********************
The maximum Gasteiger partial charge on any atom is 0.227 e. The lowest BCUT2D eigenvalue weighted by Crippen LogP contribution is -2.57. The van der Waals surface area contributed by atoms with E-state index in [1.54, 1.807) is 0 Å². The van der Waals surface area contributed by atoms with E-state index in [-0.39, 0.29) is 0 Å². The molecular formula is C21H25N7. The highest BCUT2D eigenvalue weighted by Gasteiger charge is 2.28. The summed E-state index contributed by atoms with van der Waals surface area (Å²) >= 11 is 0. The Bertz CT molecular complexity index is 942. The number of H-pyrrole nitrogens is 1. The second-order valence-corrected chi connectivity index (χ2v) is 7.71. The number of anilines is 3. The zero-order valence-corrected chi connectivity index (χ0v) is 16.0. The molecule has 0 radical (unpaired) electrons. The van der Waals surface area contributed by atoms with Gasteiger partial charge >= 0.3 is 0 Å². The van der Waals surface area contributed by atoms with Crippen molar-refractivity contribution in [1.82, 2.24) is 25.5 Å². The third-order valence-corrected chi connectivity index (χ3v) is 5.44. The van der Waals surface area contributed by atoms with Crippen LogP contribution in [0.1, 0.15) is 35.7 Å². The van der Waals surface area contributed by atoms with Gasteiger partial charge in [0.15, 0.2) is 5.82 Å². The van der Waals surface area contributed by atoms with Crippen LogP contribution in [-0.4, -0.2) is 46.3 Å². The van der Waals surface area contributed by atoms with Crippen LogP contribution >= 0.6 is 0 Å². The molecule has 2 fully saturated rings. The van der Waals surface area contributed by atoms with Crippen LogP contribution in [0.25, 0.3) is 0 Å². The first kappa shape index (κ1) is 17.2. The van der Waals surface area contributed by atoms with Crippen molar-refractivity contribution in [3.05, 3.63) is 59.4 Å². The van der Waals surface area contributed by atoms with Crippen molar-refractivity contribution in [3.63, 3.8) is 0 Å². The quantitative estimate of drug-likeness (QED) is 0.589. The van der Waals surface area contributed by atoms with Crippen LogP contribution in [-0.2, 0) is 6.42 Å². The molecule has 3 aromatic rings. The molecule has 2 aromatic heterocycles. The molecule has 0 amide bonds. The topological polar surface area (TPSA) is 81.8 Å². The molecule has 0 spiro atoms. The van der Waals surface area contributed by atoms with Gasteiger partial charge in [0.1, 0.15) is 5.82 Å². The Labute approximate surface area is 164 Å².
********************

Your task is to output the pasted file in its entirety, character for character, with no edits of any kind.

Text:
The maximum Gasteiger partial charge on any atom is 0.227 e. The lowest BCUT2D eigenvalue weighted by Crippen LogP contribution is -2.57. The van der Waals surface area contributed by atoms with E-state index in [1.54, 1.807) is 0 Å². The van der Waals surface area contributed by atoms with E-state index in [-0.39, 0.29) is 0 Å². The molecular formula is C21H25N7. The highest BCUT2D eigenvalue weighted by Gasteiger charge is 2.28. The summed E-state index contributed by atoms with van der Waals surface area (Å²) >= 11 is 0. The Bertz CT molecular complexity index is 942. The number of H-pyrrole nitrogens is 1. The second-order valence-corrected chi connectivity index (χ2v) is 7.71. The number of anilines is 3. The zero-order valence-corrected chi connectivity index (χ0v) is 16.0. The molecule has 0 radical (unpaired) electrons. The van der Waals surface area contributed by atoms with Gasteiger partial charge >= 0.3 is 0 Å². The van der Waals surface area contributed by atoms with Crippen molar-refractivity contribution in [1.82, 2.24) is 25.5 Å². The third-order valence-corrected chi connectivity index (χ3v) is 5.44. The van der Waals surface area contributed by atoms with Crippen LogP contribution in [0.1, 0.15) is 35.7 Å². The van der Waals surface area contributed by atoms with Gasteiger partial charge in [0.15, 0.2) is 5.82 Å². The van der Waals surface area contributed by atoms with Crippen LogP contribution in [-0.4, -0.2) is 46.3 Å². The van der Waals surface area contributed by atoms with Crippen LogP contribution >= 0.6 is 0 Å². The molecule has 2 fully saturated rings. The van der Waals surface area contributed by atoms with Crippen LogP contribution in [0.25, 0.3) is 0 Å². The first kappa shape index (κ1) is 17.2. The van der Waals surface area contributed by atoms with Crippen molar-refractivity contribution in [3.05, 3.63) is 59.4 Å². The van der Waals surface area contributed by atoms with Crippen molar-refractivity contribution in [3.63, 3.8) is 0 Å². The quantitative estimate of drug-likeness (QED) is 0.589. The van der Waals surface area contributed by atoms with Crippen LogP contribution in [-0.2, 0) is 6.42 Å². The molecule has 3 aromatic rings. The molecule has 2 aromatic heterocycles. The molecule has 0 amide bonds. The topological polar surface area (TPSA) is 81.8 Å². The molecule has 0 spiro atoms. The van der Waals surface area contributed by atoms with Gasteiger partial charge in [0.1, 0.15) is 5.82 Å². The Labute approximate surface area is 164 Å².